NDIS Reforms: NDIS Review Panel

A prominent speaker from the NDIS Review panel is addressing the audience, talking about the forthcoming NDIS review, and explaining the reasons behind it.

NDIS Reforms: The Future Course of The Scheme Unveiled

September 6th: The Review panel convened in Geelong to engage with the local disability community regarding the anticipated NDIS Reforms to the National Disability Insurance Scheme (NDIS). Geelong, known as one of the original NDIS trial sites accommodating individuals aged 0 to 65, was a pivotal location for these discussions.

Building upon the insights garnered from the ‘What We Have Heard’ report and Professor Bonyhady’s recent address, known as the ‘Magic Pudding’ speech at a Newcastle disability community event, the panel unveiled substantial NDIS reforms under consideration:

NDIS Reform Considerations:

Expansion of Foundational Supports

One key direction involves implementing comprehensive foundational support programs that align with mainstream services within the community.

Enhancing Participant-Centered Approaches

The panel aims to enhance the participant experience by adopting person-centered practices, ensuring responsiveness to intersectional disadvantages.

Reforming Access Criteria

An essential shift entails revising access to the scheme, emphasising significant functional impairment over strict medical diagnoses.

Clarifying “Reasonable and Necessary” Definitions

The panel intends to provide consistent and clear definitions of “reasonable and necessary” to streamline decision-making processes.

Early Intervention for Children

The incorporation of early intervention strategies employing evidence-based methods for children facing developmental concerns is another critical aspect of the proposed reforms.

Professor Bruce Bonyhady AM, a prominent figure in this endeavor, disclosed that the panel plans to present its recommendations to Disability Ministers by the end of October.

Subsequently, the responsibility for actioning these recommendations will fall upon Australia’s various levels of government, including Commonwealth, state, territory, and local authorities.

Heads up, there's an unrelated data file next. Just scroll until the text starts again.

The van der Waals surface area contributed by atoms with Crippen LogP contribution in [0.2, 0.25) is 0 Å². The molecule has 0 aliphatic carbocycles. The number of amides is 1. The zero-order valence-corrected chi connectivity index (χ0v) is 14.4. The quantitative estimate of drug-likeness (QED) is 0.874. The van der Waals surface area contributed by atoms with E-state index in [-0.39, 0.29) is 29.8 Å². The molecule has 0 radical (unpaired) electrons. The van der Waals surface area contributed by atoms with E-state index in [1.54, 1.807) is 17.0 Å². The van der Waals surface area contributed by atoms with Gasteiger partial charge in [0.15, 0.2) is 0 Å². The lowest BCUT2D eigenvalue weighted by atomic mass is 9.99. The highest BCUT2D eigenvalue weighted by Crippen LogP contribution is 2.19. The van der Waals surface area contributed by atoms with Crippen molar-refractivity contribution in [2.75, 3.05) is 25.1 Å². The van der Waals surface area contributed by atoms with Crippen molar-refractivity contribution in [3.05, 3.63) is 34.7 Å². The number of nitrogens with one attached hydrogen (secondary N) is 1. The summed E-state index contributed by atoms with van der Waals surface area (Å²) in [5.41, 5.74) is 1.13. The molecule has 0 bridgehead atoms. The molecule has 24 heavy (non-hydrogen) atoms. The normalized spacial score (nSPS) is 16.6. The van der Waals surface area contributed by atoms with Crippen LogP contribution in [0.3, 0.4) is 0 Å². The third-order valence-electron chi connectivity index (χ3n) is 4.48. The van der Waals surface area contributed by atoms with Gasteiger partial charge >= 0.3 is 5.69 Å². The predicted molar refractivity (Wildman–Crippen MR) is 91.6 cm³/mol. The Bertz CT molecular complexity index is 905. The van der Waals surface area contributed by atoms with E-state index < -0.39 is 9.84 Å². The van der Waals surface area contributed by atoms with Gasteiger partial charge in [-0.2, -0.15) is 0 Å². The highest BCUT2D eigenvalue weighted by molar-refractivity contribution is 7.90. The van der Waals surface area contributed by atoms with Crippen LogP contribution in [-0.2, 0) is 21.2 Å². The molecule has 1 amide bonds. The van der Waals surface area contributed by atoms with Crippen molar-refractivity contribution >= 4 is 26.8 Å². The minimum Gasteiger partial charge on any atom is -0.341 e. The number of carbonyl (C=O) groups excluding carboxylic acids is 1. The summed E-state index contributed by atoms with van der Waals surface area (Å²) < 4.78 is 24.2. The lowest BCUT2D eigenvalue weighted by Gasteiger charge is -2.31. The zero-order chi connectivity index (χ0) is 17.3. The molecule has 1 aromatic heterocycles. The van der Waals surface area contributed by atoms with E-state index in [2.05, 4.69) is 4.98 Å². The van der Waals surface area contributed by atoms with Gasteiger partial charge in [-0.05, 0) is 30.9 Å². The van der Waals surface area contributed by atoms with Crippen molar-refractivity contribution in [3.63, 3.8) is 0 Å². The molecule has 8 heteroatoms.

Minister Shorten has delineated three fundamental tasks for the NDIS Reforms:

  • Enhance the experiences of participants and their families.

  • Secure the sustainability of the NDIS.

  • Restore trust in the Scheme.

“It is imperative to recognise that these core tasks—achieving positive outcomes, ensuring sustainability, and rebuilding trust—are interlinked and should be assessed collectively. The interconnection arises from the fact that sustainability within the NDIS framework hinges on enhancing participant outcomes. Simultaneously, the NDIS’s capacity to garner trust is contingent on its ability to deliver superior outcomes to its beneficiaries.” Minister Shorten then later further clarified the scheme’s direction.

“As I said, the initial rollout of the Scheme was carried out between 2013 and 2020 – and focused on getting participants into the Scheme. That was the individualised stage of the NDIS build. Going forward, in the 2.0 version of the NDIS, we need to focus on the community-wide stage of the build.” What is meant by a ‘community-wide stage’ is the notion of inclusivity, wherein our community collectively extends its care and concern to individuals both within and outside the National Disability Insurance Scheme (NDIS).

Statistically, approximately one in five Australians lives with a disability, yet only one in fifty Australians receives a personalised support package through the NDIS. The substantial majority of individuals with disabilities remain outside the purview of the NDIS, either because their needs can be met without an individualised package or because they can fully participate in the community provided there is a shift in attitudes and mainstream services become accessible and inclusive for people with disabilities.

It is important to note that prior to the NDIS individual rollouts, all levels of government in Australia, including local councils, committed to enhancing the accessibility of mainstream services to the broader community.

In Professor Bonyhady’s words, “Almost every part of the government is connected to the NDIS. The NDIS cannot be all things to disability, and so you cannot fix the NDIS without fixing everything that sits around it.” “It is in the national interest that governments should finish the job of building the NDIS and its eco-system as was envisaged in 2013.”

“Make no mistake, NDIS is here to stay. That is why our unifying purpose must be to ensure it realises the potential and keeps its promise to people with disability and their families.”

The webinars have been published in full on the NDIS click here

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> Listen to the NDIS reform presentation Click Here

The Australian Minister for Government Services, Bill Shorten, addressed the imperative requirement for reforms within the National Disability Insurance Scheme (NDIS) during his presentation at the National Press Club earlier in 2023.